Recently the studio purchased the Pure Analyzer system from Flux to help with our analyzer needs. It’s a really beautiful RTA that you can insert on a track and it sends out to a separate program and displays all sorts of graphs, meters and spectrograms. It’s useful at showing you things in your mix that you might have missed or overlooked.
Something that it’s been helping me to see is if bass is unevenly centered in my mixes. When I get trackouts on a mix or when I’m mixing a band, I always center pan bass and most bass instruments (Kick, 808, Bass Synth). When I get a 2trak to record over though, I can’t always control how the instrumental was mixed. I’ve been noticing that sometimes the bass is off center or weighted heavy to one side. Knowing that wouldn’t be good for the power of the playback system, I set out to figure out how to center that easily.
At first I was using Izotope Ozone to adjust the stereo spread of the low end of the mix. It honestly worked perfectly fine, but that particular plugin makes my system run terribly. I often have to change my playback settings to keep the system all on the same page, and that’s just frustrating and makes my rig run sluggish. I considered buying the Advanced version of Ozone, but the price tag is insane for what I’m trying to achieve. There are definitely cheaper alternatives, and I was sure I could find one for free.
Then it dawned on me that I could use midside processing to remove the bass from the sides which would align the bass to the center. You can split the signal into what’s in the center and what is on the sides, and then remove the bass from the sides with a high pass filter leaving only bass in the center. I was really hip on that idea and nearly settled for that being my solution, but then I realized one fatal flaw in that method. Sometimes I get beats that are mixed TERRIBLY. They’ve got all kinds of crazy things going on, and one of the common ones is the bass being panned all the way to one side. 808′s and bass synths or whatever have no place over there, but they still end up there. Well, it dawned on me that if I just low cut the sides, that I could end up with no bass at all! Totally not what I was going for.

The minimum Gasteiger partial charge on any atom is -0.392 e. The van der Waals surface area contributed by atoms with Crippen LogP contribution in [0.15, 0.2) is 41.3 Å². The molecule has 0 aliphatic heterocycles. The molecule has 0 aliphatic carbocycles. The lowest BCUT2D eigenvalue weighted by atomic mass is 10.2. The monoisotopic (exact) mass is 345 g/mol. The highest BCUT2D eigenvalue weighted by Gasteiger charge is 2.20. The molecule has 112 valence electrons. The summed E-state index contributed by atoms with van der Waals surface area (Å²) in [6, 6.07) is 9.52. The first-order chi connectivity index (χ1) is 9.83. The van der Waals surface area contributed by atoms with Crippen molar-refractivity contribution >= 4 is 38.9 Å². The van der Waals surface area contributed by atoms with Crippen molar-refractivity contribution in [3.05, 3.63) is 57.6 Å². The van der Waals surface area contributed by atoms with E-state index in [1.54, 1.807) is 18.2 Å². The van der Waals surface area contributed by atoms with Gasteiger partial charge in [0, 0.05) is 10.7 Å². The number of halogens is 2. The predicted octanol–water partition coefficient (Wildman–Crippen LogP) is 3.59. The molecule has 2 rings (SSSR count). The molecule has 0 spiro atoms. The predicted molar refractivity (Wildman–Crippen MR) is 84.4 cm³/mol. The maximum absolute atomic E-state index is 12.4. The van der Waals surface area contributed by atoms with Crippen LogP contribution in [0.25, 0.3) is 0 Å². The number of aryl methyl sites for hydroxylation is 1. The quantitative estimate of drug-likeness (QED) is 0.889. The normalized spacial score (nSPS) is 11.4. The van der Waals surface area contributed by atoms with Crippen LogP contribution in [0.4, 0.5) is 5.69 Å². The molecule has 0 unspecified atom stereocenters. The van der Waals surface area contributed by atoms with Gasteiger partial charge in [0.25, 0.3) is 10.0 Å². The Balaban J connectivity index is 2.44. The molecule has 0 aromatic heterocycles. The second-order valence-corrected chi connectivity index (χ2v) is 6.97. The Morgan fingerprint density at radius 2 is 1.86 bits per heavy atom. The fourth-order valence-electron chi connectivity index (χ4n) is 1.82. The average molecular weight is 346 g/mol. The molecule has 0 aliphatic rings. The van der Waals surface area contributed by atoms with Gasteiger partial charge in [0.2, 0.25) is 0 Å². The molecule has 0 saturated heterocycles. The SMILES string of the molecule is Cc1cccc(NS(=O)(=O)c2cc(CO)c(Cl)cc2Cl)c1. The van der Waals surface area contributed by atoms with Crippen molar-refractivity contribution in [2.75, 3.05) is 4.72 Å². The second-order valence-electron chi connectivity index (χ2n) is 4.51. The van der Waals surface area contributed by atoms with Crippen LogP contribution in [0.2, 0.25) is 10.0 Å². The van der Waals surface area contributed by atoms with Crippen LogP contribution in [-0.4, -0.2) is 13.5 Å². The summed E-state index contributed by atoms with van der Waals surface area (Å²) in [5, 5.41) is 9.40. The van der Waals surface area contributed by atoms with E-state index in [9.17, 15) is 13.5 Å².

This is when I started to look into different plugins that I maybe hadn’t used before or had never heard of. Some searching on Google lead me to some free VST’s that were for PC only, and some paid ones that were a bit too high priced for me to justify for such a simple and mundane task. I wondered if I could use any of my current plugins in a different way that I hadn’t thought. My go to plugin for situations like this is Guitar Rig by Native Instruments. You can build so many amazing things inside of it by using their effect modules to make something bigger. So I decided to dive in and see if I could easily set up a mono summing section for bass.
This is a great example of how customizable Guitar Rig and how useful of a resource it can be in studio work. I’ve got a handful of presets that I use to tackle different things on a regular basis and I’ll be sharing those as well over the next few weeks.